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  2. However, even once I recover, I still have the brand of "mental illness" on me. That discredits me enough in the general population, but more-so among mental health care professionals. If I am pointing out something they don't see, telling them of the existence of something they don't believe in, they just point to my label and say there must be lingering symptoms. If I recover in a way that makes me more effective to fight, I still need a mental health care professional, someone on the "inside" to sponsor me, give me credibility in their eyes, give them a reason not to ignore me just because of my labels. At least, sponsorship is the only thing I've come up with to lend me that extra credibility I would need. Any other ideas?

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  3. Success?

    Read some biographies of successful fighters. They focus on something particular they want to achieve.

    Fighting oppression by an institution on which you are dependent for your life might seem impossible, but it has been done in the past. Example, woman suffrage. The franchise was extended to people who didn’t have it before, which might seem impossible. Why would anyone extend power to a group they are oppressing? Yet they did.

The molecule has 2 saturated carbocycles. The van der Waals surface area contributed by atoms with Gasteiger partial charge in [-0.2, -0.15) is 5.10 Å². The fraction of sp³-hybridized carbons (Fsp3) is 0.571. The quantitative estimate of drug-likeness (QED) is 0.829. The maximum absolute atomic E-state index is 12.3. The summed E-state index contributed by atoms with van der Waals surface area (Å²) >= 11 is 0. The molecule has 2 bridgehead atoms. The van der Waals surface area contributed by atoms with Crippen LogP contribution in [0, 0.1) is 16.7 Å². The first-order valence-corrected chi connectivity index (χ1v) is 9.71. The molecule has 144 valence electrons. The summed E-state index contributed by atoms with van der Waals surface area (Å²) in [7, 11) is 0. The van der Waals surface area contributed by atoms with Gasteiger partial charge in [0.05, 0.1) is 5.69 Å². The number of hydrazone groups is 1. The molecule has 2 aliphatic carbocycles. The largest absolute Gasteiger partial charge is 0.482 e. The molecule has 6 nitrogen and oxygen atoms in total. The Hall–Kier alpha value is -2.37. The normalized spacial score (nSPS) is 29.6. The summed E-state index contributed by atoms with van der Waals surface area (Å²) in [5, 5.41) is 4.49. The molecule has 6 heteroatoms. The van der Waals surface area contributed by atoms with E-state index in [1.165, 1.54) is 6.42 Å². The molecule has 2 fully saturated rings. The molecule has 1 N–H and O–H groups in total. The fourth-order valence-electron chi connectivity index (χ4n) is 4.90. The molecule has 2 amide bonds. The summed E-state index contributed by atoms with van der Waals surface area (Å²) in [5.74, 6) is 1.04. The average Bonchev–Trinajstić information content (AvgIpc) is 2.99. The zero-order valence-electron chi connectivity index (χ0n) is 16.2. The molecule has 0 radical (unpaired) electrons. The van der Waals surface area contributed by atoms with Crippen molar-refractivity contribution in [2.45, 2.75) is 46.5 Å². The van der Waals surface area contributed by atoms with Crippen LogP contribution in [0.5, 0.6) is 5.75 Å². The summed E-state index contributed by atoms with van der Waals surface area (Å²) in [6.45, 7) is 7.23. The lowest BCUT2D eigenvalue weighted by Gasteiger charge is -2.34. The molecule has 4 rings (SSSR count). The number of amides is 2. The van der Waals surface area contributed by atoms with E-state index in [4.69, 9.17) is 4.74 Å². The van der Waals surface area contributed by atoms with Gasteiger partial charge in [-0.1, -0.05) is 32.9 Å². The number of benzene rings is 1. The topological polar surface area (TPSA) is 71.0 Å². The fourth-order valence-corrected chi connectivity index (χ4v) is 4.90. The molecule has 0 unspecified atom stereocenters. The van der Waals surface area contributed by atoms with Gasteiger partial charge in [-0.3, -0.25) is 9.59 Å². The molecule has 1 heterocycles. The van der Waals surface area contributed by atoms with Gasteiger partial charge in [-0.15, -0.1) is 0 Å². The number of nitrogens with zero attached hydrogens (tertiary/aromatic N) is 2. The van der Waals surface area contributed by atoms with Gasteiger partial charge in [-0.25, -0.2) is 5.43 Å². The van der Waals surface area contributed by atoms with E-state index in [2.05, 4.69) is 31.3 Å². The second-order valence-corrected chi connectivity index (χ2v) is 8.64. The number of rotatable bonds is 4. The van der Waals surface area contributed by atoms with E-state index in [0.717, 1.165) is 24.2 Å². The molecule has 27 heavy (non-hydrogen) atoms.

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  4. Yes.

    This is something I have thought about looking at. This situation seems most similar to civil rights. I'll have to examine the changes that have been made and how that was accomplished. I've also thought to read things like "The Pedagogy of the Oppressed" for insight and tactics.

    Focus on something particular: do you mean things like suggesting legislation and revisions to hospital policies and accreditation standards? What I am after is so amorphous, as are civil rights issues, so I can look to their battle.

    Thank you!

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  5. I found this book really helpful when thinking about some of the issues around oppression.

    http://www.amazon.co.uk/Mad-Bad-Sad-History-Doctors/dp/1844082334

    I dont know if you've read it? It's quite UK-based in it's orientation, but not entirely

    Emmie

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  6. Nowadays mental distress is quite common because expectations of every people are growing day by day. When people don’t get whatever they required strongly then they suffer from mental distress. It may be because of family problems, joblessness etc. The patient must be told to exercise his willpower to get rid of mental distress. People must be told that they are getting better. Psychological impressions must be created on their mind which will help to understand that his disease is not incurable. Suggestion is the best thing in such circumstances. I found very informative stuff regarding mental distress here http://www.mynetpharma.com/social-factors-causing-mental-distress-in-men.html

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I have controversial views on a controversial topic. Things can get heated. You are welcome to disagree with me, but please be respectful about it.